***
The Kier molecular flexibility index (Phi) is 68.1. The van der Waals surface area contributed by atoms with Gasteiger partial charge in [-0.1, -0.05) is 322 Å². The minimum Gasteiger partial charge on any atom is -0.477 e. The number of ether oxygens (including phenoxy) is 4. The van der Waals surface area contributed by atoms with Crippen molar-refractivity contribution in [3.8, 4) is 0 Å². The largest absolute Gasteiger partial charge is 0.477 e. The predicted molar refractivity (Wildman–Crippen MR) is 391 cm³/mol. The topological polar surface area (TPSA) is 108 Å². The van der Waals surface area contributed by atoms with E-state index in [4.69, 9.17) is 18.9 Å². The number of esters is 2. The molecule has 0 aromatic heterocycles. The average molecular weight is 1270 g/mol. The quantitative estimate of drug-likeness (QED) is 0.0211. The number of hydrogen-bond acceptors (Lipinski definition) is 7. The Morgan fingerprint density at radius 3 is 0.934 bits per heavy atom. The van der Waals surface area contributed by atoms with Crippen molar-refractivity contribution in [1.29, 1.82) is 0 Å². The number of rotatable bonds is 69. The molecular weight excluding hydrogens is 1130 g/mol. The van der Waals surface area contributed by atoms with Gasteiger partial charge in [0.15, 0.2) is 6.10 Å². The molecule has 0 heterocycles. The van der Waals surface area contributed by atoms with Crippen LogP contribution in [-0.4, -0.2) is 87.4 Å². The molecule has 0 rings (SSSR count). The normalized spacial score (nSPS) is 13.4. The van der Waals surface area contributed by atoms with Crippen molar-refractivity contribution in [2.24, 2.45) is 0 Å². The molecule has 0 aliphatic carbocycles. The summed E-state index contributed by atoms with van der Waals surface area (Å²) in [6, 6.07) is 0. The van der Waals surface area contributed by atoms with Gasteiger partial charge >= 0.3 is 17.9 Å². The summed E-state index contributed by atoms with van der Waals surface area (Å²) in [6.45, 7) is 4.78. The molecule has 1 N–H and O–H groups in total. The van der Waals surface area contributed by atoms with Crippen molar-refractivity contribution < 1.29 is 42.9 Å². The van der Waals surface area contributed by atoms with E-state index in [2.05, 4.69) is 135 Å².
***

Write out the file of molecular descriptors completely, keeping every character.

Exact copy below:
The Kier molecular flexibility index (Phi) is 68.1. The van der Waals surface area contributed by atoms with Gasteiger partial charge in [-0.1, -0.05) is 322 Å². The minimum Gasteiger partial charge on any atom is -0.477 e. The number of ether oxygens (including phenoxy) is 4. The van der Waals surface area contributed by atoms with Crippen molar-refractivity contribution in [3.8, 4) is 0 Å². The largest absolute Gasteiger partial charge is 0.477 e. The predicted molar refractivity (Wildman–Crippen MR) is 391 cm³/mol. The topological polar surface area (TPSA) is 108 Å². The van der Waals surface area contributed by atoms with E-state index in [4.69, 9.17) is 18.9 Å². The number of esters is 2. The molecule has 0 aromatic heterocycles. The average molecular weight is 1270 g/mol. The quantitative estimate of drug-likeness (QED) is 0.0211. The number of hydrogen-bond acceptors (Lipinski definition) is 7. The Morgan fingerprint density at radius 3 is 0.934 bits per heavy atom. The van der Waals surface area contributed by atoms with Crippen molar-refractivity contribution in [1.29, 1.82) is 0 Å². The number of rotatable bonds is 69. The molecular weight excluding hydrogens is 1130 g/mol. The van der Waals surface area contributed by atoms with Gasteiger partial charge in [0.15, 0.2) is 6.10 Å². The molecule has 0 heterocycles. The van der Waals surface area contributed by atoms with Crippen LogP contribution in [-0.4, -0.2) is 87.4 Å². The molecule has 0 rings (SSSR count). The normalized spacial score (nSPS) is 13.4. The van der Waals surface area contributed by atoms with Crippen molar-refractivity contribution in [2.24, 2.45) is 0 Å². The molecule has 0 aliphatic carbocycles. The summed E-state index contributed by atoms with van der Waals surface area (Å²) in [6, 6.07) is 0. The van der Waals surface area contributed by atoms with Gasteiger partial charge >= 0.3 is 17.9 Å². The summed E-state index contributed by atoms with van der Waals surface area (Å²) in [6.45, 7) is 4.78. The molecule has 1 N–H and O–H groups in total. The van der Waals surface area contributed by atoms with Crippen molar-refractivity contribution < 1.29 is 42.9 Å². The van der Waals surface area contributed by atoms with E-state index in [2.05, 4.69) is 135 Å².